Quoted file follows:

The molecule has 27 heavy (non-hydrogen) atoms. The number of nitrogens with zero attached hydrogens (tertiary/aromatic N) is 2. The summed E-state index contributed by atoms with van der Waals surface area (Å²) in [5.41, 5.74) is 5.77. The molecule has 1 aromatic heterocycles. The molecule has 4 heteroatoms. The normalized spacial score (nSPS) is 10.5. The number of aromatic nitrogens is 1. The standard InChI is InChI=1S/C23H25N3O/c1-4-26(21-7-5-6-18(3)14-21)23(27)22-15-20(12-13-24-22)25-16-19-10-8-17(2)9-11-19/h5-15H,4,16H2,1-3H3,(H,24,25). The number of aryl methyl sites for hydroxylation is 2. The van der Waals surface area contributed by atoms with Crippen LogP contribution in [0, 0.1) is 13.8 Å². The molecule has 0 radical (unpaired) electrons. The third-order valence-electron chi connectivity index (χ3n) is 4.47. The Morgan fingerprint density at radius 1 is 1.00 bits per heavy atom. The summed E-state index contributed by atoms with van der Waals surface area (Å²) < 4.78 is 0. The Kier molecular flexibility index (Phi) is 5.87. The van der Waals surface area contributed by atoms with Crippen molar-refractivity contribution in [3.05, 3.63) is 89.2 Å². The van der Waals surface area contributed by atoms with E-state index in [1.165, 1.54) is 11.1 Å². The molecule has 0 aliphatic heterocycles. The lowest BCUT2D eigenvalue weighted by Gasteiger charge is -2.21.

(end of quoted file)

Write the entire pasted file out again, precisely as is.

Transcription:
The molecule has 27 heavy (non-hydrogen) atoms. The number of nitrogens with zero attached hydrogens (tertiary/aromatic N) is 2. The summed E-state index contributed by atoms with van der Waals surface area (Å²) in [5.41, 5.74) is 5.77. The molecule has 1 aromatic heterocycles. The molecule has 4 heteroatoms. The normalized spacial score (nSPS) is 10.5. The number of aromatic nitrogens is 1. The standard InChI is InChI=1S/C23H25N3O/c1-4-26(21-7-5-6-18(3)14-21)23(27)22-15-20(12-13-24-22)25-16-19-10-8-17(2)9-11-19/h5-15H,4,16H2,1-3H3,(H,24,25). The number of aryl methyl sites for hydroxylation is 2. The van der Waals surface area contributed by atoms with Crippen LogP contribution in [0, 0.1) is 13.8 Å². The molecule has 0 radical (unpaired) electrons. The third-order valence-electron chi connectivity index (χ3n) is 4.47. The Morgan fingerprint density at radius 1 is 1.00 bits per heavy atom. The summed E-state index contributed by atoms with van der Waals surface area (Å²) < 4.78 is 0. The Kier molecular flexibility index (Phi) is 5.87. The van der Waals surface area contributed by atoms with Crippen molar-refractivity contribution in [3.05, 3.63) is 89.2 Å². The van der Waals surface area contributed by atoms with E-state index in [1.165, 1.54) is 11.1 Å². The molecule has 0 aliphatic heterocycles. The lowest BCUT2D eigenvalue weighted by Gasteiger charge is -2.21.